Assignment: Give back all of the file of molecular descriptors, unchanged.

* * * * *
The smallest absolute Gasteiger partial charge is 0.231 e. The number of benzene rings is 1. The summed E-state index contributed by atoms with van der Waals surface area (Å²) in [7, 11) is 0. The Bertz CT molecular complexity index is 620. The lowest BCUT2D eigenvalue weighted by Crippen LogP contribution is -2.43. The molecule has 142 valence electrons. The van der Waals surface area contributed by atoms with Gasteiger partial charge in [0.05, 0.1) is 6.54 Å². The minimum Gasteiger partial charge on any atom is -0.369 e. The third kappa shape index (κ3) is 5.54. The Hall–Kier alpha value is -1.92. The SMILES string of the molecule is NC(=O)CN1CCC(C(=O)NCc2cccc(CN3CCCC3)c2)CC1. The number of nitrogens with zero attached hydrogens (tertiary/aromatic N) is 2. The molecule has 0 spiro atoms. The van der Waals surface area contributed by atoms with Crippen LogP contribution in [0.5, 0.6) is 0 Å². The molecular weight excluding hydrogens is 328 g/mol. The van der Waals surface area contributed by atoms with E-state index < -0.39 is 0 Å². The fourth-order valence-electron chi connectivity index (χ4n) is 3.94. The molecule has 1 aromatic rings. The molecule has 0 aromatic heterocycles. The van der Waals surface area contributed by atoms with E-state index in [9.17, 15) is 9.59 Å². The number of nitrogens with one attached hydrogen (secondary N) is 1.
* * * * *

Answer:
The smallest absolute Gasteiger partial charge is 0.231 e. The number of benzene rings is 1. The summed E-state index contributed by atoms with van der Waals surface area (Å²) in [7, 11) is 0. The Bertz CT molecular complexity index is 620. The lowest BCUT2D eigenvalue weighted by Crippen LogP contribution is -2.43. The molecule has 142 valence electrons. The van der Waals surface area contributed by atoms with Gasteiger partial charge in [0.05, 0.1) is 6.54 Å². The minimum Gasteiger partial charge on any atom is -0.369 e. The third kappa shape index (κ3) is 5.54. The Hall–Kier alpha value is -1.92. The SMILES string of the molecule is NC(=O)CN1CCC(C(=O)NCc2cccc(CN3CCCC3)c2)CC1. The number of nitrogens with zero attached hydrogens (tertiary/aromatic N) is 2. The molecule has 0 spiro atoms. The van der Waals surface area contributed by atoms with Crippen LogP contribution in [0.5, 0.6) is 0 Å². The molecular weight excluding hydrogens is 328 g/mol. The van der Waals surface area contributed by atoms with E-state index < -0.39 is 0 Å². The fourth-order valence-electron chi connectivity index (χ4n) is 3.94. The molecule has 1 aromatic rings. The molecule has 0 aromatic heterocycles. The van der Waals surface area contributed by atoms with E-state index in [9.17, 15) is 9.59 Å². The number of nitrogens with one attached hydrogen (secondary N) is 1.